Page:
Golden Gate National Recreation Area San Francisco, Pacifica, and Marin County, Calif. Visited: May 31, 2005 NPS Site Visited: 201 of 353 NPS Website; Local Website
WHAT IS IT? The sprawling prototype for an urban National Park. The Site’s 76,500 acres include miles of ocean and bay coastlines, restored marshlands, historic defense structures, redwood groves, cliffside views, ridgeline hikes, Alcatraz Island and the San Francisco Presidio.
Golden Gate NRA is not to be confused with the more famous Golden Gate Park. Golden Gate Park is run by the city and county of San Francisco. It is the City’s Central Park, a long rectangle stretching three miles from the Haight Ashbury section of town all the way to the Pacific Ocean. The Golden Gate Park totals 1,000 acres and includes the SF Arboretum, the Conservatory of Flowers, the Japanese Tea Garden and acres of picnic space and ball fields.
The Golden Gate NRA is a much larger entity and is run by the National Park Service. It is one of our most visited National Park Sites. Over 16 million people visit each year, most without realizing they are on National Park Land.
BEAUTY (10/10) San Francisco is our nation’s most beautiful city. Its hills ripple gently and its Bay, dotted by flowing sailboats, shines with stunning blue hues. Its skyscrapers keep to themselves and its bridges stand with absolute majesty. The Pacific Ocean, filled with brave surfers, roars violently along its coast. When the fog rolls in, the City becomes wrapped in mystery and only its highest points peak out. But on most days the sun shines bright, making the City feel so attractive and fooling the tourist into the false belief that the day is warm.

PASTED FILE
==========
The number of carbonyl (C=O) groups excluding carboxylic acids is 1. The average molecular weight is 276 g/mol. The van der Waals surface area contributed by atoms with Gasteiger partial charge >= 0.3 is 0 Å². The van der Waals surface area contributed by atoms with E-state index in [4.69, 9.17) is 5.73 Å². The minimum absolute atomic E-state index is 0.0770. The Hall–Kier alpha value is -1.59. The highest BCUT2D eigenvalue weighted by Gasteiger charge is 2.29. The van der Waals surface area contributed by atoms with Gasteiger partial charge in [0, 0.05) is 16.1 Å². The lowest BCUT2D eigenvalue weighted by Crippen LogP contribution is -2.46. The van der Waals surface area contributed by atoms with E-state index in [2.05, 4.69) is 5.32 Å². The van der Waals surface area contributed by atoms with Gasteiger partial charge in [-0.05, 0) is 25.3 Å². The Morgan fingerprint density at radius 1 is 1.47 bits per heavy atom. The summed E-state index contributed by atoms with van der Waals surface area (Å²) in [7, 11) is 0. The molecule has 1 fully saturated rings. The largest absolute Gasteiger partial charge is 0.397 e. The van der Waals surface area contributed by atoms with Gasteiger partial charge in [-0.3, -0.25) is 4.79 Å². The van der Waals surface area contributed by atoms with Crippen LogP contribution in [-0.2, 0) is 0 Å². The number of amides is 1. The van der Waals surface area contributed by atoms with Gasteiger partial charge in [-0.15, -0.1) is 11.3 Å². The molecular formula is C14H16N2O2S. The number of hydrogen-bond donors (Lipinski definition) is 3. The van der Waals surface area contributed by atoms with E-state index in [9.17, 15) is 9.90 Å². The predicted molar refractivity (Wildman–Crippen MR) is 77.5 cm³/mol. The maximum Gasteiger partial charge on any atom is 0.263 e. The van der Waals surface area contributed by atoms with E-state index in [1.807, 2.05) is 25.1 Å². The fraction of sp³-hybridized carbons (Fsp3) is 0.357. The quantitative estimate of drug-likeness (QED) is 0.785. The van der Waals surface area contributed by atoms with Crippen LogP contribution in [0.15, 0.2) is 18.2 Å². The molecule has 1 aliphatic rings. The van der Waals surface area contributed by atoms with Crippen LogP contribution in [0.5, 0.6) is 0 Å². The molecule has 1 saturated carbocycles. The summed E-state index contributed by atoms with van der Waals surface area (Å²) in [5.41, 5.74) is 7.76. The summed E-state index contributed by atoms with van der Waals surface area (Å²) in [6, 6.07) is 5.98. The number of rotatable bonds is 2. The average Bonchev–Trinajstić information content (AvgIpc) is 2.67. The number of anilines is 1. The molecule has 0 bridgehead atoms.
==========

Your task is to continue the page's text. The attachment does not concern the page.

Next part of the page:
Every vista can be framed with the City’s famous landmarks, the Golden Gate Bridge and Alcatraz Island, both parts of the National Recreation Area. Every visual angle is more awesome than the last. The City splendor comes into stunning focus from across the Bay, in the Marin Headlines section of the Golden Gate NRA. From here, you can see everything. The City’s beauty becomes complete and unreal, wholly unbelievable.
HISTORIC SIGNIFICANCE (4/10) The history of the Golden Gate NRA revolves around the City’s military past. The Presidio and Fort Baker were once large-scale military residences. Fort Point and Alcatraz were the west’s only third generation coastal defense bastions. Earthworks and battery fortifications line the Marin Headlands and the Pacific coast. The Fort Mason piers and warehouses provided services for ships and men leaving for the World War II Pacific Theater. Crissy Field played an early role in aviation history. The Sutro Baths were a Victorian-era resort.
The Park’s ample history is not overly interesting or significant. The Park service must concur, as it gives the Sites only cursory exhibit signs and no Museums.
CROWDS (10/10) Pier fishermen. Thousands of tourists of all nationalities. Heavily tattooed joggers. Beautiful joggers. Tiny joggers. Large joggers. Triathlon training joggers. Roughly 1,856 joggers with iPods. Office workers walking during lunch break. Workers eating lunch in cars while staring at the Bay. A line of tourists riding Segways. Kids in strollers. Kids playing. Kids, kids, kids.
Twentysomethings playing croquet while sipping white wine. Wedding receptions. College graduation barbeques. Surfers and body boarders braving the waves underneath the Golden Gate Bridge. Paraboarders. Windsurfers. Sailboats.